A Mouse Model of Celiac Disease

Valérie Abadie, Chaitan Khosla, Bana Jabri

Research output: Contribution to journalArticlepeer-review

2 Scopus citations


The design and use of mouse models that reproduce key features of human diseases are critical to advance our understanding of the pathogenesis of autoimmune diseases and to test new therapeutic strategies. Celiac disease is a unique organ-specific autoimmune-like disorder occurring in genetically susceptible individuals carrying HLA-DQ2 or HLA-DQ8 molecules who consume gluten. The key histological characteristic of the disease in humans is the destruction of the lining of the small intestine, a feature that has been difficult to reproduce in immunocompetent animal models. This unit describes the DQ8-Dd-villin-IL-15 transgenic mouse model of CeD, which was engineered based on the knowledge acquired from studying CeD patients’ intestinal samples, and which represents the first animal model that develops villous atrophy in an HLA- and gluten-dependent manner without administration of any adjuvant. We provide detailed protocols for inducing and monitoring intestinal tissue damage, evaluating the cytotoxic properties of intraepithelial lymphocytes that mediate enterocyte lysis, and assessing the activation of the enzyme transglutaminase 2, which contributes to the generation of highly immunogenic gluten peptides. Detailed protocols to prepare pepsin-trypsin digested gliadin (PT-gliadin) or chymotrypsin-digested gliadin (CT-gliadin), which allow antibody detection against native or deamidated gluten peptides, are also provided in this unit.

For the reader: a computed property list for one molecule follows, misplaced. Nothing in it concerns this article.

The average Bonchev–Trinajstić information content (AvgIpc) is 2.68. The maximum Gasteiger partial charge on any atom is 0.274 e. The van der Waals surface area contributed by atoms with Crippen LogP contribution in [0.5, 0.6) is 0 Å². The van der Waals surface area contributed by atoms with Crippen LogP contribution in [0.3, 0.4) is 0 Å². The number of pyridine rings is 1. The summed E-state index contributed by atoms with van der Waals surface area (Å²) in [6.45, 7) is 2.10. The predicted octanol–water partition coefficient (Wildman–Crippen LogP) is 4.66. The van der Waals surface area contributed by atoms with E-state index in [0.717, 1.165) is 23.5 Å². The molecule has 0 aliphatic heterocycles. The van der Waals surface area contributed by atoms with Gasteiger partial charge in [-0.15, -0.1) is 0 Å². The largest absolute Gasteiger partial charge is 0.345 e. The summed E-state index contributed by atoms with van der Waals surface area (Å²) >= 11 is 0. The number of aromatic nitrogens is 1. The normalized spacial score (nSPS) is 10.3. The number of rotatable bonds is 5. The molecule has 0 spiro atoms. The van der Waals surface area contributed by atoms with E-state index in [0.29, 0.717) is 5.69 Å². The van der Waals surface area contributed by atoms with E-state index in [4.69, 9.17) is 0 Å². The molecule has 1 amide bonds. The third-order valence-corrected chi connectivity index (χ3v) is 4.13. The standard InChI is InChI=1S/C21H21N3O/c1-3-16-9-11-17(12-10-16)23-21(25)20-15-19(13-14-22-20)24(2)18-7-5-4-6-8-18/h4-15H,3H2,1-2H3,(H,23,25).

Original languageEnglish
Article numbere515
JournalCurrent Protocols
Issue number8
StatePublished - Aug 2022
Externally publishedYes


  • celiac disease
  • intraepithelial lymphocytes
  • mouse model
  • transglutaminase 2
  • villous atrophy


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